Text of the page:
The US Geological Survey describes the smell as "objectionable", "noxious", "unique", and "pervasive".
Due to the high salinity, very few fish species can tolerate living in the Salton Sea. Introduced tilapia are the main fish that can tolerate the high salinity levels and pollution. Other freshwater fish species live in the rivers and canals that feed the Salton Sea, including threadfin shad, carp, red shiner, channel catfish, white catfish, largemouth bass, mosquitofish, sailfin molly, and the vulnerable desert pupfish.
The Salton Sea has been termed a "crown jewel of avian biodiversity" by Dr. Milt Friend of the Salton Sea Science Office. Over 400 species have been documented at the Salton Sea. The most diverse and probably the most significant populations of bird life in the continental United States are hosted, rivaled only by Big Bend National Park in Texas. It supports 30% of the remaining population of the American white pelican. The Salton Sea is also a major resting stop on the Pacific Flyway. On 18 November 2006, a Ross's gull, a high Arctic bird, was sighted and photographed there.
The lack of an outflow means the Salton Sea does not have a natural stabilization system; it is very dynamic. Fluctuations in the water level caused by variations in agricultural runoff, the ancient salt deposits in the lake bed, and the relatively high salinity of the inflow feeding the sea are all causing ever-increasing salinity. The body was initially a freshwater lake, but by the 1960s its rising salinity had begun to jeopardize some of the species in it. With a salinity now exceeding 5.0% w/v (saltier than seawater), most species of fish can no longer survive there. A freshwater fish notable for its ability to withstand the rising salinity of the Salton Sea, the desert pupfish, can survive salinities ranging from 0.0% to 7.0%. Fertilizer runoffs have resulted in eutrophication, with large algal blooms and elevated bacterial levels.
By 2014, large swaths of lake bed were exposed and salt levels drastically increased due to mandated water transfers to metropolitan areas along the coast and other factors, limiting the water inflow. Besides the resulting fish kills, the shrinking lake interrupts the bird migration, causes dust clouds, and impacts local tourism negatively.
Alternatives for "saving" the Salton Sea have been evaluated since 1955.
Much of the current interest in the sea was sparked in the 1990s by Congressman Sonny Bono. His widow, Mary Bono Mack, elected to fill his seat, has continued to be interested in the Salton Sea, as has Representative Jerry Lewis of Redlands. In 1998, the Sonny Bono Salton Sea Restoration Project was named for the politician.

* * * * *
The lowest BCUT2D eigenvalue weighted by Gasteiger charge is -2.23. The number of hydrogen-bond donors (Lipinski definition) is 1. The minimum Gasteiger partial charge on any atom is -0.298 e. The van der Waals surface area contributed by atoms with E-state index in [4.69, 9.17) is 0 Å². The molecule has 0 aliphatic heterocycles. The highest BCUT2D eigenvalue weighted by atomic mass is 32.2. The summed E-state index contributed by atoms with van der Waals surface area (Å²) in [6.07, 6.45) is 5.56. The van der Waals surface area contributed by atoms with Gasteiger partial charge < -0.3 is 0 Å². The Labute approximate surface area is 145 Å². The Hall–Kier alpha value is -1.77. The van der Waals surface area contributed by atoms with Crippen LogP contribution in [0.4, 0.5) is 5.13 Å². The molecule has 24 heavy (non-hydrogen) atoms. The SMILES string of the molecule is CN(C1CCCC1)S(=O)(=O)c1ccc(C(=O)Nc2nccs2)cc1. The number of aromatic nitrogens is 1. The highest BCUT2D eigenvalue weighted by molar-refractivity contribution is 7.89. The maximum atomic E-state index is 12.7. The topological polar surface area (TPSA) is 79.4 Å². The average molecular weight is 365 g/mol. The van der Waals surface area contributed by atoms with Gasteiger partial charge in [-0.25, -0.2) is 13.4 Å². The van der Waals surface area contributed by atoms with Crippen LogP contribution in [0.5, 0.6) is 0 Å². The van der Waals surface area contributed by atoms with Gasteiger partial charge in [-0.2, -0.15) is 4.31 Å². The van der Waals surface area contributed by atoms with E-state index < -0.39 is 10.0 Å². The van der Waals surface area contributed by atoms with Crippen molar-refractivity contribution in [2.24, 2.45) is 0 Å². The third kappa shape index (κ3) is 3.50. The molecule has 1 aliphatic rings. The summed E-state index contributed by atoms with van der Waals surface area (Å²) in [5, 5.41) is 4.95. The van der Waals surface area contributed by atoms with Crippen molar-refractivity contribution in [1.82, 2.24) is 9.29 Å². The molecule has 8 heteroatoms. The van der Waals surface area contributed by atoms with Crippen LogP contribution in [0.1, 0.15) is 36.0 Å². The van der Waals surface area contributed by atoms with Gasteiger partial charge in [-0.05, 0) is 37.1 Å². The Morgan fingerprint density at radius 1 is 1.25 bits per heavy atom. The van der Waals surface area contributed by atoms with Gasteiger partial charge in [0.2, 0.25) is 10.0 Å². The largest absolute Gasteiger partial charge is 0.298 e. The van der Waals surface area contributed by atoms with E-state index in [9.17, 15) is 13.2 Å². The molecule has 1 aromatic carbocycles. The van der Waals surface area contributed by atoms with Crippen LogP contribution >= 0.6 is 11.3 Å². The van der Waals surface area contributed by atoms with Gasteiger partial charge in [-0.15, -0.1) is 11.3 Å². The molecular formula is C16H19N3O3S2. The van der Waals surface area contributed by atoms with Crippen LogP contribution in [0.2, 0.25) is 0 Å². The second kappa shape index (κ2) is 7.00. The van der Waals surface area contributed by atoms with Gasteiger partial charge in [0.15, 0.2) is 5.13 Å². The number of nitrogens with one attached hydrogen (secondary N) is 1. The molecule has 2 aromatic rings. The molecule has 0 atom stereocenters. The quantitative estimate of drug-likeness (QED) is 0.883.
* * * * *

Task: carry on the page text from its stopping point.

In the late 1990s, the Salton Sea Authority, a local joint powers agency, and the US Bureau of Reclamation began efforts to evaluate and develop an alternative to save the Salton Sea. A draft Environmental Impact Report/Environmental Impact Statement, which did not specify a preferred alternative, was released for public review in 2000. Since that time, the Salton Sea Authority has developed a preferred concept[full citation needed] that involves the construction of a large dam that would impound water to create a marine sea in the northern and southern parts of the sea and along the western edge.
Many other concepts have been proposed, including piping water from the sea to a wetland in Mexico, Laguna Salada, as a means of salt export, and one by Aqua Genesis Ltd to bring in seawater from the Gulf of California, desalinate it at the sea using available geothermal heat, and sell the water to pay for the plan. This concept would involve the construction of over 20 miles (30 km) of pipes and tunneling, and, with the increasing demand for water at the coastline, would provide an additional 1,000,000 acre feet (1.2 km3) of water to Southern California coastal cities each year.
In 2003, the Imperial Irrigation District agreed to sell a portion of its allotment from the Colorado River for 45 years to the San Diego County Water Authority. The California State Legislature, by legislation enacted in 2003 and 2004, directed the Secretary of the California Resources Agency to prepare a restoration plan for the Salton Sea ecosystem, and an accompanying Environmental Impact Report. As part of this effort, the Secretary for Resources has established an advisory committee to provide recommendations to assist in the preparation of the Ecosystem Restoration Plan, including consultation throughout all stages of the alternative selection. The California Department of Water Resources and California Department of Fish and Game are leading the effort to develop a preferred alternative for the restoration of the Salton Sea ecosystem and the protection of wildlife dependent on that ecosystem.